“The circumstances here are very hard. Last time, we walked for six days in Croatia and reached Slovenia, but the Slovenian police caught us after two days. They handed us over to Croatian police, who took our money and bag, and broke our telephones. They took us to the border and we had to walk about 30 km to Bihac. That was the fifth attempt.”

A migrant woman takes shelter from the rain at the entrance of Sarajevo’s railway station in June, 2018. (AFP)

After extensive on-the-ground research, HRW communicated its findings to the Croatian Interior Ministry in December 2018. The minister, however, denied all allegations of expulsion and violence. In a meeting this year with Terezija Gras, a top ministry official, HRW was told that no expulsions were taking place, that all returns to Bosnia were being conducted in accordance with Croatian and EU laws, and that the HRW evidence was based on fabricated stories.

In August 2018, the UN refugee agency reported violence, theft and multiple cases of forced return by Croatian police. Subsequently, the Council of Europe Commissioner for Human Rights called on the Croatian government to investigate all case of forced return, torture and violence.

“The European Commission needs to protect EU law and fundamental rights at external borders by opening infringement proceedings against Croatia and calling on authorities to investigate alleged abuse and provide fair and efficient access to asylum,” Lydia Gall, the HRW investigator for the Balkans and Eastern Europe, said.

Gall added: “While the EU has dedicated more than €9 million for humanitarian aid to migrants in Bosnia, such an action does not justify ignoring the violence being done to migrants on the Croatian/Bosnian border.”

Amnesty International in March 2019 echoed similar concerns, accusing European governments of being complicit in the “systematic, unlawful and frequently violent returns and collective expulsions” of thousands of asylum-seekers to squalid and unsafe refugee camps in Bosnia.

Yaran Y., a 19-year-old from Iraq, was carrying his disabled 14-year- old sister, Dilva, when they were detained along with at least five others at night in the forest.

The Iraqi said he told police officers that he wanted asylum for his sister, but they just laughed. “They told us to go to Brazil and ask for asylum there,” he told HRW.

An HRW report was blunt: “By prioritizing border control over compliance with international law, European governments are not just turning a blind eye to vicious assaults by the Croatian police, but also funding their activities.”

Back then, the forced return of migrants and asylum-seekers was contrary to the EU asylum law, the EU Charter of Fundamental Rights, and the 1951 Refugee Convention. Three years on, it still is, yet sadly the political will among European governments to remedy the situation is even more lacking.


Anti-government protesters block roads in Pakistan as unrest mounts

Updated 14 November 2019

Anti-government protesters block roads in Pakistan as unrest mounts

  • Tens of thousands of demonstrators joined a sit-in in Islamabad on Oct. 31 and camped there for about two weeks
  • Firebrand cleric leading the protests called for nationwide demonstrations

ISLAMABAD: Anti-government protesters in Pakistan blocked major roads and highways across the country on Thursday in a bid to force Prime Minister Imran Khan to resign.
The demonstrators — led by the leader of opposition party Jamiat-e-Ulema-e-Islam (JUI-F), the firebrand cleric Maulana Fazlur Rehman — have taken to the streets as the start of their “Plan B” to topple the government and ensure a general election after failing to push Khan out through a fortnight-long sit-in in Islamabad, which ended on Wednesday.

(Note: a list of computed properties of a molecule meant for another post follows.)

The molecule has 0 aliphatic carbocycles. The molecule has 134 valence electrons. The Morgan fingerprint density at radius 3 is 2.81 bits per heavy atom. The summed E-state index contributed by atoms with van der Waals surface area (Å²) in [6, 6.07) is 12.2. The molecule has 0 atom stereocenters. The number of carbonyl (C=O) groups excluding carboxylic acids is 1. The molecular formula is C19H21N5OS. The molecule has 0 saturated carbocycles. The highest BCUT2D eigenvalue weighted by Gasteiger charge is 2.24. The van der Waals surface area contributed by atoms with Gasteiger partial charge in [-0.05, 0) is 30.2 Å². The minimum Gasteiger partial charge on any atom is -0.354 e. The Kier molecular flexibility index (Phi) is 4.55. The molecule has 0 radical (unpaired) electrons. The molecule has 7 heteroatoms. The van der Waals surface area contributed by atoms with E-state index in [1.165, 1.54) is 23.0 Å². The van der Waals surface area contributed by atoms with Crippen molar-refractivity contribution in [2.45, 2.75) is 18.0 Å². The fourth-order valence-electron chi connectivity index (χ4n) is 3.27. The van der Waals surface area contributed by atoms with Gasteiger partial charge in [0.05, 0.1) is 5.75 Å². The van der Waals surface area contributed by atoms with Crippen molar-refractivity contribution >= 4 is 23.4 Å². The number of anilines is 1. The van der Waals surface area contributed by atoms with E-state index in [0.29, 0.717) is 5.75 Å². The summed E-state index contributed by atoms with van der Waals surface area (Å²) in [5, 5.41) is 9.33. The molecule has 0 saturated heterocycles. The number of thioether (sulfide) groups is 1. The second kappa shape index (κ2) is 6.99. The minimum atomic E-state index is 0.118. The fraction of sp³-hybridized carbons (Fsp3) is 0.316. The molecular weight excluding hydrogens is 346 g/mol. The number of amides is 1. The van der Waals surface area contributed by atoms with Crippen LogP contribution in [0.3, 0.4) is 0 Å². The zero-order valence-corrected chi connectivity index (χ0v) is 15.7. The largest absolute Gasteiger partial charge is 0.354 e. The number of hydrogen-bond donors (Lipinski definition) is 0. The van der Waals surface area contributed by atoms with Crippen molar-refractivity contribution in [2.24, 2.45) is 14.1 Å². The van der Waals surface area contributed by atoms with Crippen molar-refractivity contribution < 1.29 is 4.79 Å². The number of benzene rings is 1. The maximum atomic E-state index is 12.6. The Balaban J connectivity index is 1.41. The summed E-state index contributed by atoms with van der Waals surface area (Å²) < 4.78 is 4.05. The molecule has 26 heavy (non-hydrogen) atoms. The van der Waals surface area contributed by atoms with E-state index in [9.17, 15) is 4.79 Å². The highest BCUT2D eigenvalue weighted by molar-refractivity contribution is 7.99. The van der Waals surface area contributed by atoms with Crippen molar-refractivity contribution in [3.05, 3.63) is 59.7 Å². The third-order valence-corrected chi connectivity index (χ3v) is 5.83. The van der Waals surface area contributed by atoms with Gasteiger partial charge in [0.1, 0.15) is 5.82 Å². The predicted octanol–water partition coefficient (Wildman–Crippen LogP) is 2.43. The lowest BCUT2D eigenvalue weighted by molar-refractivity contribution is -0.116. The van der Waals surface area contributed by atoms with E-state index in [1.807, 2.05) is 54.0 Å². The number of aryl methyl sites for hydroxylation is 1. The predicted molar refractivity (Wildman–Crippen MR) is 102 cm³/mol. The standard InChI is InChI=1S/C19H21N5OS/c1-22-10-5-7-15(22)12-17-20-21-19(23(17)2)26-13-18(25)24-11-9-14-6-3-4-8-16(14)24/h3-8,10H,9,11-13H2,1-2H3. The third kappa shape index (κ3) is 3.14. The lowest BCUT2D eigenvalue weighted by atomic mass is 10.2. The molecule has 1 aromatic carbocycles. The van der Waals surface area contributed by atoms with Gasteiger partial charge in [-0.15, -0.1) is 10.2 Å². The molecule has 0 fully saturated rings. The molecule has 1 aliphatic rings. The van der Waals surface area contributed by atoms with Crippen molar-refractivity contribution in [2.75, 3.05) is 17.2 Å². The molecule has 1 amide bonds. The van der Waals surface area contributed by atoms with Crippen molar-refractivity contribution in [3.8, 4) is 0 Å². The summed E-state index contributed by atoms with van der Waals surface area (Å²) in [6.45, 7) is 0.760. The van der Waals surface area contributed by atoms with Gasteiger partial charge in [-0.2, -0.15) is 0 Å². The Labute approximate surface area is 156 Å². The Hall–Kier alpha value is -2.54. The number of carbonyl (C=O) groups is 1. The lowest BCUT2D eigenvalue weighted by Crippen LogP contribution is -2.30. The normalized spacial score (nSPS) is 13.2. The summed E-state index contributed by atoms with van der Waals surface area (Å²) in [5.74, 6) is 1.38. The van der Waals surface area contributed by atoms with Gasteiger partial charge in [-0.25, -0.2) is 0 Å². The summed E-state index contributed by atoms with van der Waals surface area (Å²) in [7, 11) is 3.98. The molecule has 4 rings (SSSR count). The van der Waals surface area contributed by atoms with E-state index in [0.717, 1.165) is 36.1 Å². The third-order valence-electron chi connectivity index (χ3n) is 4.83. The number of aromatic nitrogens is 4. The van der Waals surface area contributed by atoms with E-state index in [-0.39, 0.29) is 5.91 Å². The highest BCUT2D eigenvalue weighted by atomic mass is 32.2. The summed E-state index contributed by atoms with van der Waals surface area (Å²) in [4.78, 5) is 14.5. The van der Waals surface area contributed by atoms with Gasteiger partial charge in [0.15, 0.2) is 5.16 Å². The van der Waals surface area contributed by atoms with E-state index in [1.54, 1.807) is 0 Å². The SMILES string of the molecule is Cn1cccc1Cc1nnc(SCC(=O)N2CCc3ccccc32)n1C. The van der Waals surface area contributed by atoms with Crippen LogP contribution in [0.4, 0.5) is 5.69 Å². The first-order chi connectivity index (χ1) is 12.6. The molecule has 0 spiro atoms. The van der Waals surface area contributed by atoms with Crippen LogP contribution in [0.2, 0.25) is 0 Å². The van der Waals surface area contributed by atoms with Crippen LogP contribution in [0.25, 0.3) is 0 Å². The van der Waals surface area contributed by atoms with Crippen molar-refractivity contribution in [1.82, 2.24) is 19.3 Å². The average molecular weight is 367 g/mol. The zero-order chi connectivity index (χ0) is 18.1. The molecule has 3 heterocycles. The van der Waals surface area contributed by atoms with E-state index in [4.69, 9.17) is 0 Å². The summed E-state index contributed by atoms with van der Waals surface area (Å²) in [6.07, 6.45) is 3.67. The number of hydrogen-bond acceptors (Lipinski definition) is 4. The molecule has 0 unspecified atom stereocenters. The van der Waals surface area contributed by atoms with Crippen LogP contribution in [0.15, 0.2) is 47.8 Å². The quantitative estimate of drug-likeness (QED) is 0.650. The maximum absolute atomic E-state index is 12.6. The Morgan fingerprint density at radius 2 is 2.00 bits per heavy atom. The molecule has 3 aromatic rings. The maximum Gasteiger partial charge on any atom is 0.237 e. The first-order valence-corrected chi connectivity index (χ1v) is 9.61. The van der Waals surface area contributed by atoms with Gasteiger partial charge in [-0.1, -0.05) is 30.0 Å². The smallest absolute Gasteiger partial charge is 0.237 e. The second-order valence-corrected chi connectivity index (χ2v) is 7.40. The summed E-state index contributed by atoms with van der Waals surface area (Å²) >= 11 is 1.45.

That same day, Rehman told his party workers to spread their protests to other parts of the country.
“This protest will continue not for a day but for a month, if our leadership instructs,” said JUI-F Secretary-General, Maulana Nasir Mehmood, to a group of protesters who blocked the country’s main Karakoram Highway — an important trade route between Pakistan and China that also connects the country’s Khyber Pakhtunkhwa (KP) province with its northern areas.
The JUI-F protesters also blocked other key routes in KP and a major highway connecting the provinces of Sindh and Balochistan. The party’s Balochistan chapter also announced its intention to block the highway connecting Pakistan to neighboring Iran.
Tens of thousands of demonstrators joined the sit-in in Islamabad on Oct. 31 and camped there for about two weeks, demanding the prime minister’s resignation and fresh polls in the country following allegations of electoral fraud last year and the mismanagement of Pakistan’s economy. The government denies both charges.
Rehman is a veteran politician who was a member of the National Assembly for 20 years. He enjoys support in religious circles across the country. His party has yet to share a detailed plan regarding which roads will be closed when, or how long this new phase of protests will continue.
The JUI-F and other opposition parties have been trying to capitalize on the anger and frustration of the public against the Pakistan Tehreek-e-Insaf ruling party, which came to power last year promising 10 million new jobs for the youth, 5 million low-cost houses, and economic reforms to benefit the middle class.
Since then, Pakistan’s economy has nosedived, witnessing double-digit inflation and rampant unemployment. The government signed a $6-billion bailout deal with the International Monetary Fund to stave off a balance-of-payments crisis.
“Prime Minister Imran Khan has stabilized the deteriorating economy, and Maulana Fazlur Rehman ‘Plan B’ will fail like his ‘Plan A,’” Firdous Ashiq Awan, special assistant to the prime minister on information and broadcasting, said in a statement to the press.